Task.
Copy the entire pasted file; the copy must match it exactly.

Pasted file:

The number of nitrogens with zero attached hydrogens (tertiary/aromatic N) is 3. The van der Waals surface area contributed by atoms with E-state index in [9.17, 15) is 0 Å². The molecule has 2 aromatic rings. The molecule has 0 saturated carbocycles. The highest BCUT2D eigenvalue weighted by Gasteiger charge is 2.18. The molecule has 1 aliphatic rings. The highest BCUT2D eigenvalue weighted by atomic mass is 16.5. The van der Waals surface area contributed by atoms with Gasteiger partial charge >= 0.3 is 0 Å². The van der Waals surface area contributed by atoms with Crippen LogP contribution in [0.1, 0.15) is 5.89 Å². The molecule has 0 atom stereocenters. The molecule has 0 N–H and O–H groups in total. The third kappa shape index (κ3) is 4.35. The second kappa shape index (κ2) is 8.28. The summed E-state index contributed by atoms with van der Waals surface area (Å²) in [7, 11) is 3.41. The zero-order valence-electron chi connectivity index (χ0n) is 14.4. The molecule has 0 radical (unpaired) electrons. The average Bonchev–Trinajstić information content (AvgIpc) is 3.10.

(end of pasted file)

The number of nitrogens with zero attached hydrogens (tertiary/aromatic N) is 3. The van der Waals surface area contributed by atoms with E-state index in [9.17, 15) is 0 Å². The molecule has 2 aromatic rings. The molecule has 0 saturated carbocycles. The highest BCUT2D eigenvalue weighted by Gasteiger charge is 2.18. The molecule has 1 aliphatic rings. The highest BCUT2D eigenvalue weighted by atomic mass is 16.5. The van der Waals surface area contributed by atoms with Gasteiger partial charge >= 0.3 is 0 Å². The van der Waals surface area contributed by atoms with Crippen LogP contribution in [0.1, 0.15) is 5.89 Å². The molecule has 0 atom stereocenters. The molecule has 0 N–H and O–H groups in total. The third kappa shape index (κ3) is 4.35. The second kappa shape index (κ2) is 8.28. The summed E-state index contributed by atoms with van der Waals surface area (Å²) in [7, 11) is 3.41. The zero-order valence-electron chi connectivity index (χ0n) is 14.4. The molecule has 0 radical (unpaired) electrons. The average Bonchev–Trinajstić information content (AvgIpc) is 3.10.